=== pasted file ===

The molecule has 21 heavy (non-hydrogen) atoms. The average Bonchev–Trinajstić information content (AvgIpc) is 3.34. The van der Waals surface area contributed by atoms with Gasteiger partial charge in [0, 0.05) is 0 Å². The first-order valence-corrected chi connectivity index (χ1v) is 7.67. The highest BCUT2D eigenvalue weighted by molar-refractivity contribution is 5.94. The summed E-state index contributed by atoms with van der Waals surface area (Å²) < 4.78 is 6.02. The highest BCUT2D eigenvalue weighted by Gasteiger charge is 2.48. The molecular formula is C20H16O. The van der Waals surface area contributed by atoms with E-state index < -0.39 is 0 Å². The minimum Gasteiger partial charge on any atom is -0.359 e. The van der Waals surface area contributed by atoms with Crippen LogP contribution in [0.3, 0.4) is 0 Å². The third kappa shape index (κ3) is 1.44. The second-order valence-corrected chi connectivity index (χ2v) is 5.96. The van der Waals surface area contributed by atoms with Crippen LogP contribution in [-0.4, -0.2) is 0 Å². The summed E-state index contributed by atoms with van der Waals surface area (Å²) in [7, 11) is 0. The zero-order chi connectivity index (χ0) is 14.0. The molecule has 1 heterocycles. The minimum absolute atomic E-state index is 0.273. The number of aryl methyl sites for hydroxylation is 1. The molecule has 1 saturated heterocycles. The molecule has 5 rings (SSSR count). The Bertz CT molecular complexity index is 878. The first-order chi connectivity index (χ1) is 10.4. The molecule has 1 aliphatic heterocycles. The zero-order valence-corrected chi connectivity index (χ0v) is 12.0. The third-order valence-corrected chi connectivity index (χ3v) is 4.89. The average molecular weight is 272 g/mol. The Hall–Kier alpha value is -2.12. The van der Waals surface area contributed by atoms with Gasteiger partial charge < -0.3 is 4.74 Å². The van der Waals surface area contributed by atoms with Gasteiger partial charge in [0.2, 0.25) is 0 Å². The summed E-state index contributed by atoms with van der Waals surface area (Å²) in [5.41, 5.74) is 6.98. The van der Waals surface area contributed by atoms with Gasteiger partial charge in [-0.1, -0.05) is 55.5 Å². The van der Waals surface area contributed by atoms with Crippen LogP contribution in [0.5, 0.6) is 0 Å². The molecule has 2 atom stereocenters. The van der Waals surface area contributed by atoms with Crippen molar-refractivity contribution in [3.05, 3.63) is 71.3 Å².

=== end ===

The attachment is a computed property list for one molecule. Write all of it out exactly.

The molecule has 21 heavy (non-hydrogen) atoms. The average Bonchev–Trinajstić information content (AvgIpc) is 3.34. The van der Waals surface area contributed by atoms with Gasteiger partial charge in [0, 0.05) is 0 Å². The first-order valence-corrected chi connectivity index (χ1v) is 7.67. The highest BCUT2D eigenvalue weighted by molar-refractivity contribution is 5.94. The summed E-state index contributed by atoms with van der Waals surface area (Å²) < 4.78 is 6.02. The highest BCUT2D eigenvalue weighted by Gasteiger charge is 2.48. The molecular formula is C20H16O. The van der Waals surface area contributed by atoms with E-state index < -0.39 is 0 Å². The minimum Gasteiger partial charge on any atom is -0.359 e. The van der Waals surface area contributed by atoms with Crippen LogP contribution in [0.3, 0.4) is 0 Å². The third kappa shape index (κ3) is 1.44. The second-order valence-corrected chi connectivity index (χ2v) is 5.96. The van der Waals surface area contributed by atoms with Crippen LogP contribution in [-0.4, -0.2) is 0 Å². The summed E-state index contributed by atoms with van der Waals surface area (Å²) in [7, 11) is 0. The zero-order chi connectivity index (χ0) is 14.0. The molecule has 1 heterocycles. The minimum absolute atomic E-state index is 0.273. The number of aryl methyl sites for hydroxylation is 1. The molecule has 1 saturated heterocycles. The molecule has 5 rings (SSSR count). The Bertz CT molecular complexity index is 878. The first-order chi connectivity index (χ1) is 10.4. The molecule has 1 aliphatic heterocycles. The zero-order valence-corrected chi connectivity index (χ0v) is 12.0. The third-order valence-corrected chi connectivity index (χ3v) is 4.89. The average molecular weight is 272 g/mol. The Hall–Kier alpha value is -2.12. The van der Waals surface area contributed by atoms with Gasteiger partial charge < -0.3 is 4.74 Å². The van der Waals surface area contributed by atoms with Gasteiger partial charge in [0.2, 0.25) is 0 Å². The summed E-state index contributed by atoms with van der Waals surface area (Å²) in [5.41, 5.74) is 6.98. The van der Waals surface area contributed by atoms with Gasteiger partial charge in [-0.1, -0.05) is 55.5 Å². The van der Waals surface area contributed by atoms with Crippen LogP contribution in [0.5, 0.6) is 0 Å². The molecule has 2 atom stereocenters. The van der Waals surface area contributed by atoms with Crippen molar-refractivity contribution in [3.05, 3.63) is 71.3 Å².